For anyone who's played the game "Animal, Vegetable, Mineral," it might seem obvious that the Marcellus shale isn't alive and doesn't grow -- it's a rock layer in the ground, so it's a mineral. In the Pennsylvania courts, the answer is not so clear. A Susquehanna County Common Pleas court is headed for a hearing to determine whether the gas-rich Marcellus shale is a mineral, and therefore, included in mineral rights. The state Superior Court ruled this month that case law is unclear, leaving big questions over who legitimately controls drilling rights and the valuable natural gas in the mile-deep...
  • Huge rare earth deposits found in Pacific: Japan experts

    07/03/2011 9:32:09 PM PDT · by Enchante · 24 replies
    Reuters via Yahoo News ^ | 07/04/2011 | Reuters Staff
    TOKYO (Reuters) – Vast deposits of rare earth minerals, crucial in making high-tech electronics products, have been found on the floor of the Pacific Ocean and can be readily extracted, Japanese scientists said on Monday.
  • California scientists discover how vitamins and minerals may prevent age-related diseases

    05/31/2011 9:23:09 AM PDT · by decimon · 23 replies
    New research in the FASEB Journal demonstrates need for public health initiatives aimed at identifying, treating and taking seriously modest vitamin and mineral deficienciesBethesda, MD—Severe deficiency of the vitamins and minerals required for life is relatively uncommon in developed nations, but modest deficiency is very common and often not taken seriously. A new research published online in the FASEB Journal (, however, may change this thinking as it examines moderate selenium and vitamin K deficiency to show how damage accumulates over time as a result of vitamin and mineral loss, leading to age-related diseases. "Understanding how best to define and...
  • Geology Pictures of the 2 weeks, Feb. 13-26, 2011: Dallol, Ethiopia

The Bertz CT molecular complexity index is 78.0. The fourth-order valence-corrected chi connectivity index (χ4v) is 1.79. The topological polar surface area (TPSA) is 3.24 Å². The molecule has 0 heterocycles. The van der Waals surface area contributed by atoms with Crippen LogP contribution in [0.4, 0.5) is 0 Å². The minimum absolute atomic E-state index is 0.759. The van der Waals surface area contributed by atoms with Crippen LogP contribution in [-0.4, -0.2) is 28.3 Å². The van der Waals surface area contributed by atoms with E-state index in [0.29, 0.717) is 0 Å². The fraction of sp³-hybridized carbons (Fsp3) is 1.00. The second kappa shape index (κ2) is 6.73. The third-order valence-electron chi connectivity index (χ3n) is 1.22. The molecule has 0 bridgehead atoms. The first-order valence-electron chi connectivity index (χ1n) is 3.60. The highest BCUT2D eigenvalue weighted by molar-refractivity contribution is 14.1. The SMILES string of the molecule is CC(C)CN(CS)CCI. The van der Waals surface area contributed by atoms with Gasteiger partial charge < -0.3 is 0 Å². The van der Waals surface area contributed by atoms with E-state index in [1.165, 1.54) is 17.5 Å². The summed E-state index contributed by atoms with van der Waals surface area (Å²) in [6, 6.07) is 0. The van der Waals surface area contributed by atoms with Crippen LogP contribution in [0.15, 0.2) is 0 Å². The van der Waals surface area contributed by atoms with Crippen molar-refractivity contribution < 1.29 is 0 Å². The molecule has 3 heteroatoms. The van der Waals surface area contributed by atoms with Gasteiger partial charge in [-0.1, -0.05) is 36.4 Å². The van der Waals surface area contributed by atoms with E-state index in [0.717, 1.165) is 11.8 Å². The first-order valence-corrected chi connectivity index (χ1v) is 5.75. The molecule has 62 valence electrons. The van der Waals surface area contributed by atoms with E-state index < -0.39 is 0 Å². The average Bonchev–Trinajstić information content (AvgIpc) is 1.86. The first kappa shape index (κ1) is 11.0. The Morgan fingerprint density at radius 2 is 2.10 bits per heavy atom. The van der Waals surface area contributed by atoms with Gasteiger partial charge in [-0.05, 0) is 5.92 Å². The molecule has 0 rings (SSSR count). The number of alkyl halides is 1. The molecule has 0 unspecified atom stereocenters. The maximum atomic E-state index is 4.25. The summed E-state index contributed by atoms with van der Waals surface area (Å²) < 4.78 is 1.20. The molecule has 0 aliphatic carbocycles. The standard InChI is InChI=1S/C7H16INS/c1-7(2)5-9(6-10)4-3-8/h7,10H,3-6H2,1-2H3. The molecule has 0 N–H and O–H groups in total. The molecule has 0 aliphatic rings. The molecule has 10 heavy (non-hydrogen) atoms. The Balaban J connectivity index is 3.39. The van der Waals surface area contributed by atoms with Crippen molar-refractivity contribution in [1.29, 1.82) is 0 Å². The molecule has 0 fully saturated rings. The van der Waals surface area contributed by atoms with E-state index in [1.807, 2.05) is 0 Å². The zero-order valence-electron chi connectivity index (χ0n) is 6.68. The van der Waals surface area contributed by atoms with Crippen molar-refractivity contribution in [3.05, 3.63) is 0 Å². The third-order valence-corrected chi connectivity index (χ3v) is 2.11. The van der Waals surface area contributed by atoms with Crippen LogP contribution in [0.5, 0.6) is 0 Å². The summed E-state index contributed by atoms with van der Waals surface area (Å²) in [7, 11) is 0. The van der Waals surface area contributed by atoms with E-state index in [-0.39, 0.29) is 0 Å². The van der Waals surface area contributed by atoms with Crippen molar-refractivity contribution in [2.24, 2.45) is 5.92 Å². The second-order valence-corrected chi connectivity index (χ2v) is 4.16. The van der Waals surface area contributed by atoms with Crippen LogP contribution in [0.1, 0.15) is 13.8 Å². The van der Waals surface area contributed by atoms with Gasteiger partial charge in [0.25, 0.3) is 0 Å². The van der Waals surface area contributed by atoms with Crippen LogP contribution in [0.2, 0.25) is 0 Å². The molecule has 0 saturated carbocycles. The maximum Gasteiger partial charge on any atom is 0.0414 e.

02/27/2011 10:04:15 PM PST · by cogitator · 7 replies
    Stromboli On-Line, Photovolcanica
    I apologize (again) for being off-schedule; I've had these pictures ready to go for awhile, but I haven't been ready to go. Also, look in the first comment for a REAL bonus. Anyway, the hot springs at Dallol, Ethiopia have been very "wet" recently, due to anomalously high precipitation, leading to some really remarkable (other-worldly) scenery. Below are a few, with links to where the others are. Dallol (the recent pictures are at the bottom of the page) Dallol in January-February 2011: Large and colorful ponds
  • GOP walks out on oil, gas debate (NM Legislature)

    02/01/2011 7:17:17 AM PST · by CedarDave · 15 replies
    Santa Fe New Mexican ^ | January 31, 2011 | Trip Jennings
    Six Republican lawmakers marched out of the House Energy and Natural Resources Committee on Monday, the first skirmish of what could turn into a war over environmental and energy legislation this legislative session. Provoking the GOP lawmakers' ire was the committee chairman, Rep. Brian Egolf, D-Santa Fe, whom they accused of playing political games by dressing up propaganda as facts during what was billed as an informational session on the state's oil-and-gas industry. "This is something — for the chairman of the committee to give a black eye to the industry," Rep. William Gray, R-Artesia, said of Monday's meeting. Egolf...
  • Harrison Schmitt: in His Words (Astronaut, NM-Department secretary-designate) )

    01/15/2011 5:17:41 PM PST · by CedarDave · 9 replies